At the time, there were no facilities in Germany that could test the actual failure limit of the wheels, and so complete prototypes were never tested physically. The design and specification relied greatly on available materials data and theory. The very few laboratory and rail tests that were performed did not measure wheel behaviour with extended wear conditions or speeds greater than normal cruising.[clarification needed] Nevertheless, over several years the wheels had been reliable and, until the accident, had not caused any major problems.

In July 1997, nearly one year before the disaster, Üstra, the company that operates Hanover's tram network, discovered fatigue cracks in dual block wheels on trams running at about 24 km/h (15 mph). It began changing wheels before fatigue cracks could develop, much earlier than was legally required by the specification. Üstra reported its findings in a warning to all other users of wheels built with similar designs, including Deutsche Bahn, in late 1997. According to Üstra, Deutsche Bahn replied by stating that they had not noticed problems in their trains.[2]: 39:38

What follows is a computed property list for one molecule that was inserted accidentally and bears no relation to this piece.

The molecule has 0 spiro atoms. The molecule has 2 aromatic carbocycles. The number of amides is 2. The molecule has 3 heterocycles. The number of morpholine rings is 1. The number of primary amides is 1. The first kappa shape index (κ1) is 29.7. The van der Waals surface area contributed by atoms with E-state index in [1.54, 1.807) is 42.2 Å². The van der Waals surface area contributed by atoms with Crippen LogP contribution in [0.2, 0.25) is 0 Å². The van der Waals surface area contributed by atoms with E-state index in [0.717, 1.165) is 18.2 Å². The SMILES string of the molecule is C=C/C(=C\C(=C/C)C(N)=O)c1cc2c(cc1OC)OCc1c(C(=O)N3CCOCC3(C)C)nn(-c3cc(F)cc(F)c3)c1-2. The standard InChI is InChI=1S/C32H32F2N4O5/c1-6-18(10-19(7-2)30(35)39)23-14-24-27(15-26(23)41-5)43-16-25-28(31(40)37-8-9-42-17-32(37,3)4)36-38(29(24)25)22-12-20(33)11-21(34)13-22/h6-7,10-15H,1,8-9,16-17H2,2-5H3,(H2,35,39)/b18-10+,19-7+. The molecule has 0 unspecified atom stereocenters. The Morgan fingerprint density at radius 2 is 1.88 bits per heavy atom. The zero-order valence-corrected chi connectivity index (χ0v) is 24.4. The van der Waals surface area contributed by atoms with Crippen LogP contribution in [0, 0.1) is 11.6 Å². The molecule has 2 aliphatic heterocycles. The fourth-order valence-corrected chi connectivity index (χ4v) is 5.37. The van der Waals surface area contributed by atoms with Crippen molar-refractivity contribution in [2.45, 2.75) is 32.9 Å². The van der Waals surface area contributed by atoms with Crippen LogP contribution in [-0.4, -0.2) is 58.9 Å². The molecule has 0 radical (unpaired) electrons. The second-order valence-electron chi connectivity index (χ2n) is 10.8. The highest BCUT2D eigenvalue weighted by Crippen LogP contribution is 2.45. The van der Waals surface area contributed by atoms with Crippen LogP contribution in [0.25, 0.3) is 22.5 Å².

The Fraunhofer Institute for Structural Durability and System Reliability [de] (Fraunhofer LBF) in Darmstadt was charged with the task of determining the cause of the accident. It was revealed later that the institute had told the DB management as early as 1992 about its concerns about possible wheel-tyre failure.

It was soon apparent that dynamic repetitive forces had not been considered in the modelling done during the design phase,[4] and the resulting design lacked an adequate margin of safety. The following factors, overlooked during design, were noted:

  1. The tyres were flattened into an ellipse as the wheel turned through each revolution (approximately 500,000 times during a typical day in service on an ICE train), with corresponding fatigue effects.
  2. In contrast to the monobloc wheel design, cracks could form on the inside as well as the outside of the tyre.